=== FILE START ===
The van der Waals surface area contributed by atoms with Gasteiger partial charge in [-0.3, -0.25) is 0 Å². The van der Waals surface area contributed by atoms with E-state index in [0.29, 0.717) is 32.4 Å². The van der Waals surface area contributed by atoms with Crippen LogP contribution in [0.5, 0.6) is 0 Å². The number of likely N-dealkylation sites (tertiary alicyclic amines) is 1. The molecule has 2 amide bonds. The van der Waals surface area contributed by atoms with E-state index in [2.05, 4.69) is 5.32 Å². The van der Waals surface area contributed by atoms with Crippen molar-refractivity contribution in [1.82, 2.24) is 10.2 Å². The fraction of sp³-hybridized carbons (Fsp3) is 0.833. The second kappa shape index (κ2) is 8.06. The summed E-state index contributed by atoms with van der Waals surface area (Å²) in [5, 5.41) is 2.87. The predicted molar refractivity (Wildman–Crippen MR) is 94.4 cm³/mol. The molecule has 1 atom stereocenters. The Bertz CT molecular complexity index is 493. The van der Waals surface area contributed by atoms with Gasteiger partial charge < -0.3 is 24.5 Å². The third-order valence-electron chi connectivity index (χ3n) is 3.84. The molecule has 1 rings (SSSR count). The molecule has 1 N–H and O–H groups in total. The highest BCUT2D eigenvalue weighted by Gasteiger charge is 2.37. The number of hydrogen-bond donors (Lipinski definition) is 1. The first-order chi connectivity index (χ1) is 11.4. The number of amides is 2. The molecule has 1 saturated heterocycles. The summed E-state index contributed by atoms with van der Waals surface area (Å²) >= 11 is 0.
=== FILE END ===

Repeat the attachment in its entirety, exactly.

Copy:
The van der Waals surface area contributed by atoms with Gasteiger partial charge in [-0.3, -0.25) is 0 Å². The van der Waals surface area contributed by atoms with E-state index in [0.29, 0.717) is 32.4 Å². The van der Waals surface area contributed by atoms with Crippen LogP contribution in [0.5, 0.6) is 0 Å². The number of likely N-dealkylation sites (tertiary alicyclic amines) is 1. The molecule has 2 amide bonds. The van der Waals surface area contributed by atoms with E-state index in [2.05, 4.69) is 5.32 Å². The van der Waals surface area contributed by atoms with Crippen molar-refractivity contribution in [1.82, 2.24) is 10.2 Å². The fraction of sp³-hybridized carbons (Fsp3) is 0.833. The second kappa shape index (κ2) is 8.06. The summed E-state index contributed by atoms with van der Waals surface area (Å²) in [5, 5.41) is 2.87. The predicted molar refractivity (Wildman–Crippen MR) is 94.4 cm³/mol. The molecule has 1 atom stereocenters. The Bertz CT molecular complexity index is 493. The van der Waals surface area contributed by atoms with Gasteiger partial charge < -0.3 is 24.5 Å². The third-order valence-electron chi connectivity index (χ3n) is 3.84. The molecule has 1 rings (SSSR count). The molecule has 1 N–H and O–H groups in total. The highest BCUT2D eigenvalue weighted by Gasteiger charge is 2.37. The number of hydrogen-bond donors (Lipinski definition) is 1. The first-order chi connectivity index (χ1) is 11.4. The number of amides is 2. The molecule has 1 saturated heterocycles. The summed E-state index contributed by atoms with van der Waals surface area (Å²) >= 11 is 0.